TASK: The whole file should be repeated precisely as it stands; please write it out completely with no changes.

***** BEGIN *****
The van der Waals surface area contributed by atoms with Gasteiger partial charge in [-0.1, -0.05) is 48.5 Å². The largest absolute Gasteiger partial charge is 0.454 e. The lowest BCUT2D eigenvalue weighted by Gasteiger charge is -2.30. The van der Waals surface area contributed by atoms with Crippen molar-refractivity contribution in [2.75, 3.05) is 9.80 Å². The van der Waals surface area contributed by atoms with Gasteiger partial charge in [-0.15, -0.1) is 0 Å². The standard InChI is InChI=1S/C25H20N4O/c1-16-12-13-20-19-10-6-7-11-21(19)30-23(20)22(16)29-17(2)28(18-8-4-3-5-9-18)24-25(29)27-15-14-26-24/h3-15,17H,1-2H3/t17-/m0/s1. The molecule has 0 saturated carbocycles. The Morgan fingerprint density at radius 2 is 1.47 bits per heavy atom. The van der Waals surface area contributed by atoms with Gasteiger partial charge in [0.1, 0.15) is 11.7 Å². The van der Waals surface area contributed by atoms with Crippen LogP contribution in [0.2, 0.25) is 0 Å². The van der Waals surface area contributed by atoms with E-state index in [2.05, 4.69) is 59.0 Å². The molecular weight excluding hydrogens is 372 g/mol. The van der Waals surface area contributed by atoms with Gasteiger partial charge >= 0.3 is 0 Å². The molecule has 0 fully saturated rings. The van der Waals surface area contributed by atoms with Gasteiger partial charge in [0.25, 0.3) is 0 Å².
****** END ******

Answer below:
The van der Waals surface area contributed by atoms with Gasteiger partial charge in [-0.1, -0.05) is 48.5 Å². The largest absolute Gasteiger partial charge is 0.454 e. The lowest BCUT2D eigenvalue weighted by Gasteiger charge is -2.30. The van der Waals surface area contributed by atoms with Crippen molar-refractivity contribution in [2.75, 3.05) is 9.80 Å². The van der Waals surface area contributed by atoms with Gasteiger partial charge in [-0.15, -0.1) is 0 Å². The standard InChI is InChI=1S/C25H20N4O/c1-16-12-13-20-19-10-6-7-11-21(19)30-23(20)22(16)29-17(2)28(18-8-4-3-5-9-18)24-25(29)27-15-14-26-24/h3-15,17H,1-2H3/t17-/m0/s1. The molecule has 0 saturated carbocycles. The Morgan fingerprint density at radius 2 is 1.47 bits per heavy atom. The van der Waals surface area contributed by atoms with Gasteiger partial charge in [0.1, 0.15) is 11.7 Å². The van der Waals surface area contributed by atoms with Crippen LogP contribution in [0.2, 0.25) is 0 Å². The van der Waals surface area contributed by atoms with E-state index in [2.05, 4.69) is 59.0 Å². The molecular weight excluding hydrogens is 372 g/mol. The van der Waals surface area contributed by atoms with Gasteiger partial charge >= 0.3 is 0 Å². The molecule has 0 fully saturated rings. The van der Waals surface area contributed by atoms with Gasteiger partial charge in [0.25, 0.3) is 0 Å².